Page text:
January 31, 2011RE: AN ACT to amend the general municipal law, the education law and the municipal home rule law, in relation to establishing limitations upon school district and local government tax levies; and to repeal certain provisions of the education law relating thereto S.2706 (Skelos) Governor’s Program Bill #1 MEMORANDUM IN SUPPORTUnshackle Upstate, a bi-partisan coalition of over 80 business and trade organizationsrepresenting a growing group of 70,000 companies that employ more than 1.5 million peoplesupports the enactment of this legislation. The bill caps the growth of the real property taxlevies that may be imposed by local governments and school districts at 2% or 120% of theinflation rate, whichever is lower.Unshackle Upstate supports this effort to directly address the crushing property tax problemfaced by many New Yorkers.New York State has the highest local taxes in America – 78% above the national average. Highproperty taxes are one of the primary reasons that suburban and Upstate residents say the statehas become unaffordable.The property tax problem is particularly acute in the Upstate region, where the economy hasbeen stagnant, and in the suburban counties around New York City, where home values arehigher than elsewhere.The need to address the problem of high property taxes is clear: • the median property tax in New York State in 2009 was $3,755, nearly double the national average;i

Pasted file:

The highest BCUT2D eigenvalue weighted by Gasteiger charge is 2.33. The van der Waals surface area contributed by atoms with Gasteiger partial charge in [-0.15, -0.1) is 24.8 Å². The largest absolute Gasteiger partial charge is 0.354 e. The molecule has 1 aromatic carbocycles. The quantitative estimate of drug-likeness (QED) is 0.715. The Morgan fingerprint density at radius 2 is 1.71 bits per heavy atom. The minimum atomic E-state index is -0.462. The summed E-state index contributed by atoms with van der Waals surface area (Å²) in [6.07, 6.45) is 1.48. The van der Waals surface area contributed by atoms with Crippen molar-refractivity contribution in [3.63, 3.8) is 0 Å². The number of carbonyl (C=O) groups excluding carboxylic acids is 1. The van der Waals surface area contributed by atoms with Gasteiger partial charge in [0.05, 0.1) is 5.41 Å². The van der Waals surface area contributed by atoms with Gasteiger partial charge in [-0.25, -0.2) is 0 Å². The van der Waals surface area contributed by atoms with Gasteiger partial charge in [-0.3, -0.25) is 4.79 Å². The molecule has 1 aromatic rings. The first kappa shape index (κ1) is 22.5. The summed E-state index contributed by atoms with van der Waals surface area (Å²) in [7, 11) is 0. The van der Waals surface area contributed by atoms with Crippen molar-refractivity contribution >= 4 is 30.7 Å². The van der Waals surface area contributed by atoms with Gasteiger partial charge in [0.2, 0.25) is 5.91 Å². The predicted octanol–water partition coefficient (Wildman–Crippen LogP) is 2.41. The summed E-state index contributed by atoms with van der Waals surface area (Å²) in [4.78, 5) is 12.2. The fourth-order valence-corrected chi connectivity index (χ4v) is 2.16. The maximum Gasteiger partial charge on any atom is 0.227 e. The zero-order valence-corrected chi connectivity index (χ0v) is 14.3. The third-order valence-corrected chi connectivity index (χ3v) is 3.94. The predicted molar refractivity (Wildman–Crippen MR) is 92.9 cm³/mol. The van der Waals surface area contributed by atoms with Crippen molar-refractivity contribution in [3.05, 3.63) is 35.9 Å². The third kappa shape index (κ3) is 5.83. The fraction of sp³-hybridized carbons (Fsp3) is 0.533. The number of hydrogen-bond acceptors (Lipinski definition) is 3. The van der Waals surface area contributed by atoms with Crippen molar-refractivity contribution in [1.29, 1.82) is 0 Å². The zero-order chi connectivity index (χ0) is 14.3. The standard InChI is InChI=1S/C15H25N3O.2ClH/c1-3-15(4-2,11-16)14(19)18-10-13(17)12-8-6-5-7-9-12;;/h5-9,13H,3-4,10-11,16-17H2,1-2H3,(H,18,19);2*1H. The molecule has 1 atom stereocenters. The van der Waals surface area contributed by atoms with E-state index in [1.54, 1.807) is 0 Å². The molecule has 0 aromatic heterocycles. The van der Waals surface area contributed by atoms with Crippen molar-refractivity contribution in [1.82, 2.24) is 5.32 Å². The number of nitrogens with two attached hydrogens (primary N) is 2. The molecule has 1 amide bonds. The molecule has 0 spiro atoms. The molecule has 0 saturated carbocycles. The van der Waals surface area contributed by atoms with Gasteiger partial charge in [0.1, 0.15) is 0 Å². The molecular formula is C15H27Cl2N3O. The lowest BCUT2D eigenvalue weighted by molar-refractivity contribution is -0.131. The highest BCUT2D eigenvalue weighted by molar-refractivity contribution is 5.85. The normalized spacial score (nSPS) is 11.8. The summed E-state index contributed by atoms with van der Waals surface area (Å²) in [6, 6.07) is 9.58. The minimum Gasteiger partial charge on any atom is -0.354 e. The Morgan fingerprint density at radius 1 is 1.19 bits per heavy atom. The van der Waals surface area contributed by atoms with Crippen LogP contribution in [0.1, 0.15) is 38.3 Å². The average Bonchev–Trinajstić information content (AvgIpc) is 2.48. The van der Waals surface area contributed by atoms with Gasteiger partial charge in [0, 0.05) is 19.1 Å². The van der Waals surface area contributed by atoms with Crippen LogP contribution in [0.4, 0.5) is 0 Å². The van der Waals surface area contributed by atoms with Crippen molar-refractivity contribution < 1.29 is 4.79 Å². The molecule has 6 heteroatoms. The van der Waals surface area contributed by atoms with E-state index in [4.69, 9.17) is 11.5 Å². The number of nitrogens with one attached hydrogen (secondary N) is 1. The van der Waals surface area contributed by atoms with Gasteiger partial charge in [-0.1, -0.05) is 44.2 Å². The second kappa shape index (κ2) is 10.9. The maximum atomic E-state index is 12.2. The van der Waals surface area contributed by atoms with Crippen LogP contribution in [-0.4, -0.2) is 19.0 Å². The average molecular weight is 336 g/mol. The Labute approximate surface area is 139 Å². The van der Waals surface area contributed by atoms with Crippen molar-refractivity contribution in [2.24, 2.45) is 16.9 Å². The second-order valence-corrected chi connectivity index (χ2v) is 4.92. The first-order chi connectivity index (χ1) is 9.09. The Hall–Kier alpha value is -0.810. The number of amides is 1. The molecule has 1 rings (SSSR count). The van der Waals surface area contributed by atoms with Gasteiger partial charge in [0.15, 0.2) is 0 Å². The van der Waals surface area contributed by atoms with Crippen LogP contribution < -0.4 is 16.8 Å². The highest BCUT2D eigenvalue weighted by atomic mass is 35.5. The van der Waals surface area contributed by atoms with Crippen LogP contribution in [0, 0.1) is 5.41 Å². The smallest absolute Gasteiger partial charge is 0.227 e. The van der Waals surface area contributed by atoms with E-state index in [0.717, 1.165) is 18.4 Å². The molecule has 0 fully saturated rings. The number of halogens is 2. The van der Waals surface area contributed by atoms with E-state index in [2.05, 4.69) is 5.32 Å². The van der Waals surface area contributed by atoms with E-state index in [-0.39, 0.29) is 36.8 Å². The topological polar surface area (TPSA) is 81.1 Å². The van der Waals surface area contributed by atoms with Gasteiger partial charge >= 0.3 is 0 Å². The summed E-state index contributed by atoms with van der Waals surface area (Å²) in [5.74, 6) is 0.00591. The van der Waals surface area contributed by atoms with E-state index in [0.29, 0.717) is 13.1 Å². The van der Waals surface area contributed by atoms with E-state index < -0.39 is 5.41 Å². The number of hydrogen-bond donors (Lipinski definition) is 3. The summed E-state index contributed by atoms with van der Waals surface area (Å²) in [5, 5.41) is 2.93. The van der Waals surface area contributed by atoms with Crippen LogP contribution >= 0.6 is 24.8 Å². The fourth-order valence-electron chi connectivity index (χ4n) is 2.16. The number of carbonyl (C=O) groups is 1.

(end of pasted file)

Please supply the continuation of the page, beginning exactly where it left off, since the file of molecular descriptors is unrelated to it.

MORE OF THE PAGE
• property taxes rose 73% from 1998 through 2008, more than twice the rate of inflation (which was 32% during that period);ii • the suburban communities around New York City pay some of the highest property taxes in the nation when measured in real dollars: Top 10 Counties in Median Real Estate Taxes Paid, 2009 Median Real Estate Taxes County State Paid Westchester New York $9,044 Nassau New York $8,940 Bergen New Jersey $8,708 Hunterdon New Jersey $8,671 Rockland New York $8,542 Essex New Jersey $8,245 Passaic New Jersey $7,939 Morris New Jersey $7,904 Union New Jersey $7,793 Somerset New Jersey $7,720Upstate New York communities pay some of the highest property taxes rates in the nation whenmeasured against home values: Top 10 Counties in Median Real Estate Taxes Divided by Median Home Value, 2009 Median Real Estate Taxes as a % County State of Median Home Value Monroe New York 2.89% Niagara New York 2.87% Wayne New York 2.78% Chemung New York 2.61% Chautauqua New York 2.61% Erie New York 2.60% Onondaga New York 2.50% Camden New Jersey 2.50% Steuben New York 2.49% Madison New York 2.43%This legislation will cap the growth of all property taxes, not just school property taxes. The factis that all local property taxes in New York have increased at a rate higher than the rate ofinflation: